# Mass of Jupiter using its moon Sinope

• johnq1
In summary, a student is trying to solve a homework problem using Kepler's third law and Newton's version, but is having difficulty understanding where the orbital distance of Sinope comes into play. They ask for help and it is suggested that they use F = ma to solve for the mass of Sinope. However, the student finds that their answer is off by over 37%.

## Homework Statement

Using a modified version of Kepler's third law and data about Sinope calculate the mass of Jupiter.

Keplers Third Law: p^2=a^3
Newton's Version: p^2=a^3 / M + M
p^2 = a^3/M
M=a^3/p^2
Sinope's period of orbit = 2.075 years
Average orbital distance of Sinope is 0.158 AU

## Homework Equations

Keplers Third Law: p^2=a^3
Newton's Version: p^2=a^3 / M + M
p^2 = a^3/M
M=a^3/p^2

## The Attempt at a Solution

I need Jupiter in solar mass units and then in kg by multiplying it by the mass of the sun (2.00*10^30).

Here is what I have so far but its not making sense.
p=2.075
p^2=4.305625
a^3=4.305625
a=1.62684209

if m=a^3/p^2 and p^2=a^3 I am just going to come up with the same answer of 2.075 which doesn't seem to help me at all. I think the problem is worded bad and I am confused as to where the orbital distance of Sinope comes into play.

Any tips on how to proceed would be appreciated!

Let us use F = ma for the moon of Jupiter.

What is F?

Keplers Third Law: p^2=a^3

This is only valid for orbits around the sun (or a star with the same mass),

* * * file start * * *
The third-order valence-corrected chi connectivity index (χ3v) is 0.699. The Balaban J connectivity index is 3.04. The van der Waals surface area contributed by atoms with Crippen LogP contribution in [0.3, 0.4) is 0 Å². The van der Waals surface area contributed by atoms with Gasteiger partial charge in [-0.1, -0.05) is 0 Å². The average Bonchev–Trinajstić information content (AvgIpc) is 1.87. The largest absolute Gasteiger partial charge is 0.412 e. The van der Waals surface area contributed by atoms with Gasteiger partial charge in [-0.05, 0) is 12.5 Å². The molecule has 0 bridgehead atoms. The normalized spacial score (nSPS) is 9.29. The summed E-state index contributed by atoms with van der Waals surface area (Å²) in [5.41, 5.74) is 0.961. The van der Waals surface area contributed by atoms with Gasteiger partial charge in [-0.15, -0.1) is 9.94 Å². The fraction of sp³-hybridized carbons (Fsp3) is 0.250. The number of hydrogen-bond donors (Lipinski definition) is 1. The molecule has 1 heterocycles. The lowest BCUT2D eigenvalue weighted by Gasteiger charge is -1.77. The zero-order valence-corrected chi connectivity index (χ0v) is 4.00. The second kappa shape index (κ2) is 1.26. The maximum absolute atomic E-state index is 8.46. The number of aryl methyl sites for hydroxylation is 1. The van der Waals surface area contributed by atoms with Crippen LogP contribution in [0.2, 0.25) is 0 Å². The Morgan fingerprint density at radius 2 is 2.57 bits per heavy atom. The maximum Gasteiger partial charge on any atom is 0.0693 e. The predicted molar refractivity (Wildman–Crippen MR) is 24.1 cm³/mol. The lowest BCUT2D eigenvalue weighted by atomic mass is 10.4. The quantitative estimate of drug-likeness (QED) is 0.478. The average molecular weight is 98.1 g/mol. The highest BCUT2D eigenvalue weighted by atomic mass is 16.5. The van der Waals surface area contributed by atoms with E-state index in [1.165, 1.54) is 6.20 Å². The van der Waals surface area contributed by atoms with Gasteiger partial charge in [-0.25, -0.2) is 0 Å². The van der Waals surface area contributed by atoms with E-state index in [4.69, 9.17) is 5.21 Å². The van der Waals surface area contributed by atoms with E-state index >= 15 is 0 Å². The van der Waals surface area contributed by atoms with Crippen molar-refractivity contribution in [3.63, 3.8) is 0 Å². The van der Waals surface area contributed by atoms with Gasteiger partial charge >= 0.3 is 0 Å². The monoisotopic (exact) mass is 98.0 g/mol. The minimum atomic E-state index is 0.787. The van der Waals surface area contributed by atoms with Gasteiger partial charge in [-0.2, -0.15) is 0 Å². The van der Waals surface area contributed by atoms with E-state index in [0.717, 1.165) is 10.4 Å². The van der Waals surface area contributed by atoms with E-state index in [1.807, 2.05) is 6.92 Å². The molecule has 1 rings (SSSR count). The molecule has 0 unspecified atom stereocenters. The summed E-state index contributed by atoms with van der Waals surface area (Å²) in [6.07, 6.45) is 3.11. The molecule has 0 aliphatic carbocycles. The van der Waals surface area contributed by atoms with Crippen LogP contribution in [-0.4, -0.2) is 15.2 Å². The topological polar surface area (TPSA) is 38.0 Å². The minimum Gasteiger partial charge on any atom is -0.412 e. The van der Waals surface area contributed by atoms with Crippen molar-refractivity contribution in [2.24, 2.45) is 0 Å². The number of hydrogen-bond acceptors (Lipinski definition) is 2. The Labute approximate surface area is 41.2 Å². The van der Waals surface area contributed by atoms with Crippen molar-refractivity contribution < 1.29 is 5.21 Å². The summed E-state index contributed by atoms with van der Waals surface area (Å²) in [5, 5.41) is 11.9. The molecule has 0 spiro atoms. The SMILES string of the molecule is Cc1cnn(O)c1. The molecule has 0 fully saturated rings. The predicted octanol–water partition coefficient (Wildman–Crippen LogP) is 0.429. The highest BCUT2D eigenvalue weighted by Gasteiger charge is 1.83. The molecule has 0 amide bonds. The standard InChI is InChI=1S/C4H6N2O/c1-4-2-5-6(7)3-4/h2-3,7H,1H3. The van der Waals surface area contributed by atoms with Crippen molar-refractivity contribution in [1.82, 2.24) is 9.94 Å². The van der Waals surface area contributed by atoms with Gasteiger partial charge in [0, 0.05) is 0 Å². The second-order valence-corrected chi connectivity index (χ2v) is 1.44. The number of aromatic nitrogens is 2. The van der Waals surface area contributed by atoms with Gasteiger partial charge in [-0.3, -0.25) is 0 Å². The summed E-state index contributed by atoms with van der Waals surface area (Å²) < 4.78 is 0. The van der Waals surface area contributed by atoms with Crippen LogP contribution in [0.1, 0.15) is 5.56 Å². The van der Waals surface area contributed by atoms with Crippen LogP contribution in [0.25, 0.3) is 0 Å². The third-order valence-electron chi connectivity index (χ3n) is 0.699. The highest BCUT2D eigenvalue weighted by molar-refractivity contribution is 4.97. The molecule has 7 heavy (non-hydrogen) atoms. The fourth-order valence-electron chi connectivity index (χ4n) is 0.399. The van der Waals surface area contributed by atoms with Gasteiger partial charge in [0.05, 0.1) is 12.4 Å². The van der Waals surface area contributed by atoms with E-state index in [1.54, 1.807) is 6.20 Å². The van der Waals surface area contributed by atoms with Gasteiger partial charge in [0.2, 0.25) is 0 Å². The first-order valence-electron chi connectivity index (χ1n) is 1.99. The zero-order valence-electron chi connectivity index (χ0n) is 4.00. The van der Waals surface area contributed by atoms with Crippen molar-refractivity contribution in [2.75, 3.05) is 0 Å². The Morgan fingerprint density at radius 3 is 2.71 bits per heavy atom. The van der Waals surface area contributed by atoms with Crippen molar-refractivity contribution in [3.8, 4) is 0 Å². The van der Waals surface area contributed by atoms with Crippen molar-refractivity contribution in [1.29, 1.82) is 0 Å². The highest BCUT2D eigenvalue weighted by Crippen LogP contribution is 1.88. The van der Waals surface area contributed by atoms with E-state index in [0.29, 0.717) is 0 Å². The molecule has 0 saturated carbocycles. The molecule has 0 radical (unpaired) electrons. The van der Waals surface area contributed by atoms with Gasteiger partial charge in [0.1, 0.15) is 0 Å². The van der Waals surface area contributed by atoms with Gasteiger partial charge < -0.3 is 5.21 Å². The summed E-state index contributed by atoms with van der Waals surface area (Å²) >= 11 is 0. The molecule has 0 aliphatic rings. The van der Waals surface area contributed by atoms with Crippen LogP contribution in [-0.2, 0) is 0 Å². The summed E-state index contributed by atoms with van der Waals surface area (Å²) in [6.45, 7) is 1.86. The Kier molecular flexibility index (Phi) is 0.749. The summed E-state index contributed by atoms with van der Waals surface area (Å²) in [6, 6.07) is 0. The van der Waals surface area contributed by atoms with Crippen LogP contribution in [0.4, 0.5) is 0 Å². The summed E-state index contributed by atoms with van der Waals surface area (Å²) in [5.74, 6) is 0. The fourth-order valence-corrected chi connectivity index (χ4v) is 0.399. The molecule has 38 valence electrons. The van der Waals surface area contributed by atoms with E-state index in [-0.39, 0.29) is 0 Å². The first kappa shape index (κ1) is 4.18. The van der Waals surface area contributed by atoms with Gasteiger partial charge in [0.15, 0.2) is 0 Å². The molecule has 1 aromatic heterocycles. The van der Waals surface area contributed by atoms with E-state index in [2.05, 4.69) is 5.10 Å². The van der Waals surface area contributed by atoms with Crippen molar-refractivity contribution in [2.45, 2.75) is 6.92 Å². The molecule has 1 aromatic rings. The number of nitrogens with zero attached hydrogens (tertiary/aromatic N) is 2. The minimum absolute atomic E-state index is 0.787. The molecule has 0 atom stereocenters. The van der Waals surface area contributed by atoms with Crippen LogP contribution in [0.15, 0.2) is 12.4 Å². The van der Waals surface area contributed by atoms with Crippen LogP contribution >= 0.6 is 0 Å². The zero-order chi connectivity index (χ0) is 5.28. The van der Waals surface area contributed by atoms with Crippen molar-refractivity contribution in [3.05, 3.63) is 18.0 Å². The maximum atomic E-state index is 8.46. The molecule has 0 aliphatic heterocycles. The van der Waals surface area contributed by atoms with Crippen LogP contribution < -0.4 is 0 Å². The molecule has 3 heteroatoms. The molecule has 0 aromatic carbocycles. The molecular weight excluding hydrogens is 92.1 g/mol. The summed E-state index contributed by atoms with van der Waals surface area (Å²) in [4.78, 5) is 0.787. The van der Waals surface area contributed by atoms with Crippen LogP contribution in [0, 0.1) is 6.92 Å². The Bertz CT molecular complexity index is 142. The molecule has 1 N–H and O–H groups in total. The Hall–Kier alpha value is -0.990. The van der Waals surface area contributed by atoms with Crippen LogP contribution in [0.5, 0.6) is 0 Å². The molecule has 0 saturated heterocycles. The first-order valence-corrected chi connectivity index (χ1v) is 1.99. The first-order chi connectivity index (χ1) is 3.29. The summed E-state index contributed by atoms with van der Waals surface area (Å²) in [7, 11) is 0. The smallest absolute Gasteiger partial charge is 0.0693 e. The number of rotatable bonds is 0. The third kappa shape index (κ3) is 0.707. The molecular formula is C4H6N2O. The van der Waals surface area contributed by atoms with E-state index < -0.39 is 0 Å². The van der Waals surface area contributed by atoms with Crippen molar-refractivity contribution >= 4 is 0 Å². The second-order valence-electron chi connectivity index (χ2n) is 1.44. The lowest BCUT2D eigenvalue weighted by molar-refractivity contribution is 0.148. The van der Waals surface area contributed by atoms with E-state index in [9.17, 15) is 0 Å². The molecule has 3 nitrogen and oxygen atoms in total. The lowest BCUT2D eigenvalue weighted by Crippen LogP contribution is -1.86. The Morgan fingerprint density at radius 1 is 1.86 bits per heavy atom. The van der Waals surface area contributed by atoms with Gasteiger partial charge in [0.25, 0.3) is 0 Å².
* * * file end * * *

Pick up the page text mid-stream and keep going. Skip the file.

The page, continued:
so you can't use this.

You can find an answer only using p^2 = a^3/M (with M expressed in solar masses)

Can we use:

F = ma ( for the moon of Jupiter)

$\frac{GMm}{R^{2}}$ = mR$\omega$$^{2}$

Gm = $\frac{R^{3}4\pi^{2}}{T^{2}}$

T$^{2}$ = $\frac{4\pi^{2}R^{3}}{GM}$

The mass of the Juipter moon Sinope is 8*10^16 but I looked that up, didn't figure it from what was given.

You can find an answer only using p^2 = a^3/M (with M expressed in solar masses)

so would it be...
M= .158/2.075
M= .076144578313253 AU
.076144578313253(2*10^30) = 1.52289157 × 10^29kg

That's off by over 37% so that doesn't seem right.

Last edited:
johnq1 said:
You can find an answer only using p^2 = a^3/M (with M expressed in solar masses)

so would it be...
M= .158/2.075
M= .076144578313253 AU
.076144578313253(2*10^30) = 1.52289157 × 10^29kg

That's off by over 37% so that doesn't seem right.

It's about a hundred times too heavy. You used M = a/p, and not M = a^3/p^2

johnq1 said:
The mass of the Juipter moon Sinope is 8*10^16 but I looked that up, didn't figure it from what was given.

Why would you need to know the mass of Sinope?
Which is the relevant mass?